To Jean-Luc Godard (1930, F/CH) cinema is not merely the main 20th century art form, it also embodies its essence. Video, however, in his mind more similar to painting, is exclusively at the service of criticism. Since the end of the seventies he has engaged himself more and more explicitly with the fringe area between cinema, video and photography. This resulted in a series of video essays in which he, along with Anne-Marie Miéville, questions the connections between art, society and history. He draws from a rich archive of cinematic images and found footage, weaving a tight web of literary, philosophical and cinematographic references and quotations. It is used as a substructure for personal reflections on history, memory and cinema. Equally melancholic as they are ironic, the recent videos in this programme outline a trajectory of ephemeral traces and distorted recollections, a trip through detached images and sounds and half-forgotten history, with a reflection of a restless course of life.

Jean-Luc Godard & Anne-Marie Miéville, T he Old Place, Small Notes Regarding the Arts at Fall of the 20th Century
1999, col./BW, French (no subt.), 45’
An essay on the role of the fine arts at the end of the 20th Century. Incorporating a wide variety of imagery, including original nature footage shot for the video, film clips from various periods of cinematic history, and famous photographs from around the world, Godard and Miéville also quote from a textual sources, including the writings of Simone de Beauvoir, Thomas Mann, Henri Bergson, Jorge Luis Borges, and many more.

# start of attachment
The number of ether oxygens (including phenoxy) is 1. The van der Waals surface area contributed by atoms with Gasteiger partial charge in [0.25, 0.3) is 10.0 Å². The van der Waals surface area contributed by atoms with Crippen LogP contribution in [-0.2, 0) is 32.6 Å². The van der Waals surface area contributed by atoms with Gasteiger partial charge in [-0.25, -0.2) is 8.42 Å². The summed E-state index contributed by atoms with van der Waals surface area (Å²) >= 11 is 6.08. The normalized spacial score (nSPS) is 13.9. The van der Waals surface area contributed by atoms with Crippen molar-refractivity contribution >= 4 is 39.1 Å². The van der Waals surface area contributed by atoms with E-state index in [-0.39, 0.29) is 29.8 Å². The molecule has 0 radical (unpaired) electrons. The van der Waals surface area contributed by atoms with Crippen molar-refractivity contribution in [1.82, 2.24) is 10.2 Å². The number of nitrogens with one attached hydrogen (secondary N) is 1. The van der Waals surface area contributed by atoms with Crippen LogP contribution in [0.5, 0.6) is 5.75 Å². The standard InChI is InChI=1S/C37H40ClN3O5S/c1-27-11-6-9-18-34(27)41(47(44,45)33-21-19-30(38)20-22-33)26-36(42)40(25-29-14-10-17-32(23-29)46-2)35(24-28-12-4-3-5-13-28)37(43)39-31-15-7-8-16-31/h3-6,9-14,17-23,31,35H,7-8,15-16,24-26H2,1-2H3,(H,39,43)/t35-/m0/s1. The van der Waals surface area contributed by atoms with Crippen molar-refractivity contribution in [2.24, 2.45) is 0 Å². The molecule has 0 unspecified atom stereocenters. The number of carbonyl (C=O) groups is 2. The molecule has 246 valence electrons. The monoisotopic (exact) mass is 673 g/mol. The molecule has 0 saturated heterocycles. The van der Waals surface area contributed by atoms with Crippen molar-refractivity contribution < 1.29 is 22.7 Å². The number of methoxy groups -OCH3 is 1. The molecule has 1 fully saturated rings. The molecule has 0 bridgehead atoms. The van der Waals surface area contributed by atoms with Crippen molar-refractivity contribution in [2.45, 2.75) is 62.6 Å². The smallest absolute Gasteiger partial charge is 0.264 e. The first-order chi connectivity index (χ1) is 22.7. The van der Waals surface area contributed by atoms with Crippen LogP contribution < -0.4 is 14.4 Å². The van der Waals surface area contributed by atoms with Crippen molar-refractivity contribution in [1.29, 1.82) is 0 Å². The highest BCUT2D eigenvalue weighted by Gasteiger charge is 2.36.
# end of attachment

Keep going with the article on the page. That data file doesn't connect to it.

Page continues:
Jean-Luc Godard , De L’Origine du XXIème Siécle: À La Recherche du Siècle Perdu
2000, col./BW, French (no subt.), 13’
Commissioned by the heads of the 2000 Cannes Film Festival to make an opening-night short commemorating cinema as it enters its second full century, Godard instead offers up a 17-minute barrage of re-edited footage of wars and Nazi atrocities, interspersed with scenes from such films as The Shining by Stanley Kubrick, Gigi by Vincente Minelli, Le Plaisir by Max Ophüls, and his own Àbout de souffle.

Jean-Luc Godard & Anne-Marie Miéville, Liberté et patrie
2002, col./BW, Frans/Français (geen ond./non s.-t.), 22’
Commissioned by The Swiss Arteplage Mobile du Jura (AMJ). A beautiful, funny video-essay celebrating the landscapes and skies of the Vaud Canton, a region of Switzerland that is a country unto itself-Godard calls France "its Other."

Jean-Luc Godard & Anne-Marie Miéville , Dans le noir du temps
2003, col./BW, French (no subt.), 11’